The walk was a continuation of the same bumpy remnant of a road forged in the Dark Ages through which we reached the camp. We saw comfy Pashmina sheep whose wool is used to make the famous Pashmina shawls and houses made of sturdy stone rather than brick and cement. Running into a village girl, curiosity led to a mini Q&A. She was going to school (the village had a school I think) but was mentioning how fending off the winter was their own problem with no help from the authorities. It definitely strikes one of how lucky we are. I mean, here was the most beautiful vista in front of my eyes which I go on gushing about and for which every person on vacation is willing to pay pretty hefty prices and in my eyes is God's greatest gift to us. A place where I felt anyone could easily be inspired by the surroundings to become a poet or writer or any other romantic notion - maybe not quite everyone. In the eyes and words of that girl all one could sense was that the bluest waters, if salty, or the large brown snow topped mountains with no fertile soil were not really God's gift but the enemy to earning a decent livelihood. The loneliness that 'city' people crave for on these vacations was a big handicap for their survival for a large part of the year. Perspectives, different enough for some serious food for thought!

After walking through the village in the direction of the river, the other property allowing people to stay lakeside came into view albeit in concrete buildings, not tents. We snaked our way closer to the lake thinking of walking on water lapped shores back to our own camp. We ran into another tourist, European he was, I believe, in Wellington Boots who told us we could probably walk all the way back though there were some parts he had to walk through the water. Braving it then, we wanted to see just how far we could go. It turned out to be a good decision after all as we jumped across rivulets of water, saw the grass "breaking off" caked in salt from the lake and in general had a nice walk.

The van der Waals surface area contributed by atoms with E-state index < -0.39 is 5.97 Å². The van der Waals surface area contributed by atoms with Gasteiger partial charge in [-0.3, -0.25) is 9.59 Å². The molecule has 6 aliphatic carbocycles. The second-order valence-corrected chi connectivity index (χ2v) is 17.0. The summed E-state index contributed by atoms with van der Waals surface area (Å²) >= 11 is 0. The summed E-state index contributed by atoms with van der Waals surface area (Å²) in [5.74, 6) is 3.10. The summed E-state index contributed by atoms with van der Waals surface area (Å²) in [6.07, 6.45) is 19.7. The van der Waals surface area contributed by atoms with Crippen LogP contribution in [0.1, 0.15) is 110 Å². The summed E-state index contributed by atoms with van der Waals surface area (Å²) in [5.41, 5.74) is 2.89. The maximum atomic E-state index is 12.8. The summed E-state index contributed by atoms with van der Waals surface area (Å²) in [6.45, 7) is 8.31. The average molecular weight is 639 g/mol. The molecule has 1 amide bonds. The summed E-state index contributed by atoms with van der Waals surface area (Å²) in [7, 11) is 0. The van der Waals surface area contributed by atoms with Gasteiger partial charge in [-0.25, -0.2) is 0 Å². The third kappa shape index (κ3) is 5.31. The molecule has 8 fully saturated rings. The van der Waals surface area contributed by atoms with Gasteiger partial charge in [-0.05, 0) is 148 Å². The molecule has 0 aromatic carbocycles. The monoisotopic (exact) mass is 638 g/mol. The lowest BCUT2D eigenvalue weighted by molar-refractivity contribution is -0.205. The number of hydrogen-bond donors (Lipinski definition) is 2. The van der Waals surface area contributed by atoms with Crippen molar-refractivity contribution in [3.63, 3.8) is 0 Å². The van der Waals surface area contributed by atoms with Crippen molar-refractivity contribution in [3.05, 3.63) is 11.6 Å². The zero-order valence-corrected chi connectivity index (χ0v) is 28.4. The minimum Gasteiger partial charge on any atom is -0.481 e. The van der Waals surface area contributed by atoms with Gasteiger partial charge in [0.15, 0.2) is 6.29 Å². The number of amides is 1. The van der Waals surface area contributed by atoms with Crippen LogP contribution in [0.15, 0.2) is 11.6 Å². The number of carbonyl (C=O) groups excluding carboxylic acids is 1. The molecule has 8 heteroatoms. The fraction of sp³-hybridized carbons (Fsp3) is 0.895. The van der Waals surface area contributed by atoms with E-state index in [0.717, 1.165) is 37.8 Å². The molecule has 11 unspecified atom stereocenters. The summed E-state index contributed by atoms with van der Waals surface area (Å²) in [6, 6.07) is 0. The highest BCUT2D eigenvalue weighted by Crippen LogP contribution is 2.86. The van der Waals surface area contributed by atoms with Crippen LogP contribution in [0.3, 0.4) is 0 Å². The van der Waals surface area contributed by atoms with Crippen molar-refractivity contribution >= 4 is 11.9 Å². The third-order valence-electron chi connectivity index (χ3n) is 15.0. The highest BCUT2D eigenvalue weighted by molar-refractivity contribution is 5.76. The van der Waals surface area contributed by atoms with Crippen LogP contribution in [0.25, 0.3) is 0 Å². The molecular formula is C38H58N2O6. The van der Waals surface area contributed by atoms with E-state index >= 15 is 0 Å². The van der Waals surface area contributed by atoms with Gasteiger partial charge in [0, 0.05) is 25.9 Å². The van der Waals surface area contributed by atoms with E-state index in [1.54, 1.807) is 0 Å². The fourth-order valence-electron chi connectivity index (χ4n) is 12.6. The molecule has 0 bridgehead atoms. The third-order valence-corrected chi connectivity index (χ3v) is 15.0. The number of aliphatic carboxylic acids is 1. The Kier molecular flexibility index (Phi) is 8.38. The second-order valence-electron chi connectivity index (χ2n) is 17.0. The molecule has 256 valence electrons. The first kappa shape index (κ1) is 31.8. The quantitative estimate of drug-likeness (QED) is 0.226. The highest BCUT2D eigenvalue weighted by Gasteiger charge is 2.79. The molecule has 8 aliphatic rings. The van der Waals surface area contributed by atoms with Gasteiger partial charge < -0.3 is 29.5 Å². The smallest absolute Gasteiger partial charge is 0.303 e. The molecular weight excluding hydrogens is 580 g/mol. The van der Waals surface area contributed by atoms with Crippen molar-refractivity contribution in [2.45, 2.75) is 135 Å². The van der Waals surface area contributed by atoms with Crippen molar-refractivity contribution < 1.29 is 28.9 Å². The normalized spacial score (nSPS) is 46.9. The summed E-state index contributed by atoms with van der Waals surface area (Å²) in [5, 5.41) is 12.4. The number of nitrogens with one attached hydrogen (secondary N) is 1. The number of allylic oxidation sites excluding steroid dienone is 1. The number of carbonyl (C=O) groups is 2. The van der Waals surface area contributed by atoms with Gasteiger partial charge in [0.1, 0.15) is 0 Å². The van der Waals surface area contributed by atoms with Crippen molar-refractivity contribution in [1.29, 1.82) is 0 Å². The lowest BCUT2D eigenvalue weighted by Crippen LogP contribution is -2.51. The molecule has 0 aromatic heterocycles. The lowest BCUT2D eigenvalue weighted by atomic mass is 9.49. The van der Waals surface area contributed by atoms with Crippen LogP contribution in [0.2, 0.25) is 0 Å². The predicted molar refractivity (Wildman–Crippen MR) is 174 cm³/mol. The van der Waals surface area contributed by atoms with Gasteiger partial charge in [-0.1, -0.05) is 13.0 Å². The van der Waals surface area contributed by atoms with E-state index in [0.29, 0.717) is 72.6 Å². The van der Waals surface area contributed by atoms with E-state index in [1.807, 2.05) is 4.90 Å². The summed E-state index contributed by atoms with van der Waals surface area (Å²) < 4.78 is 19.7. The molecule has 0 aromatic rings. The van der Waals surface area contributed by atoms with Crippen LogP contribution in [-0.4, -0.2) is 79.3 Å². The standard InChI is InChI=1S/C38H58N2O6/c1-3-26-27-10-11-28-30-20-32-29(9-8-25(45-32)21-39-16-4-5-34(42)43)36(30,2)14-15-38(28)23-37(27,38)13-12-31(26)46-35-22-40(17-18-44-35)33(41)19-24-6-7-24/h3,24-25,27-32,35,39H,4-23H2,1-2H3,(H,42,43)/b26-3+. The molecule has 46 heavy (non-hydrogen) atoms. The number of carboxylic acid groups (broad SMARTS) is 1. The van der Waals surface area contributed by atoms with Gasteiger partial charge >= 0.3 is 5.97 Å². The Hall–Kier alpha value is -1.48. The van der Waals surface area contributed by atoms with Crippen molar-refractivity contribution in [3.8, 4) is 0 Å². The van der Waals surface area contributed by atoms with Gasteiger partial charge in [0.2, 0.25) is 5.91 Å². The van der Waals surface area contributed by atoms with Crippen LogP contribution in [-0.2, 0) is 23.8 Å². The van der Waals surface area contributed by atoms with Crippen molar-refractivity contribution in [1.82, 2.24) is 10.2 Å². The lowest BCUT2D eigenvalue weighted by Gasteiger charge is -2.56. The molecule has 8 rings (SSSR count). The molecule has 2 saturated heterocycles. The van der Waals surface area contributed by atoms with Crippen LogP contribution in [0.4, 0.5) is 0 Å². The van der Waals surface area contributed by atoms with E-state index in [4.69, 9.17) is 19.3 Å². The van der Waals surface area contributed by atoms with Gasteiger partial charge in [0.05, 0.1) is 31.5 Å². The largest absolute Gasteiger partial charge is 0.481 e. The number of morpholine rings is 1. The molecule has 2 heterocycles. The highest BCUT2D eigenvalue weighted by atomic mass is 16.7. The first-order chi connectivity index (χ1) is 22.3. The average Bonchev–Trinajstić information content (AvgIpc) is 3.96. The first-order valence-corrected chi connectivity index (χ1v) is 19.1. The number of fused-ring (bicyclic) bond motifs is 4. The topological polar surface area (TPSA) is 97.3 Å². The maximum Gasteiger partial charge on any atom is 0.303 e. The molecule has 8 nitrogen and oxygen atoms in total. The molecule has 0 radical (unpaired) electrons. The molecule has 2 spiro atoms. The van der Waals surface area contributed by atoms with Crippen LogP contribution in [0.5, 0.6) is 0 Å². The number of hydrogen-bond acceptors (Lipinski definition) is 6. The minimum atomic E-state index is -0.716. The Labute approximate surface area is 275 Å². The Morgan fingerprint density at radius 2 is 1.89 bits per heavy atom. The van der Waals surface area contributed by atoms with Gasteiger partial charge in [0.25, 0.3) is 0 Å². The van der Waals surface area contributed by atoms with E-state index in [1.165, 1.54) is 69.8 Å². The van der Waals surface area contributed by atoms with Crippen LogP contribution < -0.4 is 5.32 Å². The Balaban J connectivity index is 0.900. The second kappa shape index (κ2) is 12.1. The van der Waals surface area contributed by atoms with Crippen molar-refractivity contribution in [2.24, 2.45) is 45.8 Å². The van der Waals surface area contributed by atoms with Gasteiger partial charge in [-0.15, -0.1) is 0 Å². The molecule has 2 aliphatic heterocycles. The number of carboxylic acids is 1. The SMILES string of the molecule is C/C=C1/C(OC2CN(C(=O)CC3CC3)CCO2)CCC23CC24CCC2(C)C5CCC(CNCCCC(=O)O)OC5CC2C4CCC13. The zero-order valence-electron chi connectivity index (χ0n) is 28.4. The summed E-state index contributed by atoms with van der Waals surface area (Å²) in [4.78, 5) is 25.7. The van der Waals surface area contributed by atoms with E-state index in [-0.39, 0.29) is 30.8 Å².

We did manage to reach the banks of our camp wetting nothing but our appetites (excuse the pun :D). The sun was just preparing to set and decided to paint a pretty farewell by turning the mountains orange and sending out pretty beams between the mountains to make the water sparkle like a bed of jewels. Once the sun went down, the Chill rushed in very eagerly, from the mountains behind us which were still sporting snow caps. The kitchen tent got busy with cooking hot food and I for one couldn't wait for it! Hot soup and some simple hot food was welcome with the caretaker calling us into the welcomingly warm dining tent. One can't appreciate the power of warm food unless you find it spreading deliciously through your insides when all else is freezing around you. Then we returned to our tents with the help of torch-lights as the paths did not have lamps along the way. I vaguely remember a conversation was struck up with some fellow travelers who were a bunch of bikers we had passed on the way. The were a few tents down ours.

Of course what stands out clearly etched was sitting outside our tent and staring into the deep. The background score of waves lapping at the shore very gently, and the light of hundreds of years ago blinking back from the infinite expanse of the sky. It is easy to get lost in the sensation of looking at particularly nothing at all and still everything when it's a sight one could never dare to imagine as it is so breathtakingly beautiful. The sky was more brilliant here and the Milky Way just could not be missed. The wonder is similar to a child which has just learned to stand and looks out of its crib to see a whole new world right there which it new nothing about. It seemed so much clearer as though being that high up brought you closer to the heavens too! I could have sat there all night but sleep and the warm tent were tempting in their own way too! So it was off to bed wrapped up in more layers than I could care to sleepily count. The warmer one is wrapped up while drifting of to dreamland, the more gargantuan the effort required to consciously get out of it in the morning. But, the day must go on so after a quick wash, we were ready for breakfast and to head back to the valley of Leh and that must wait till next time….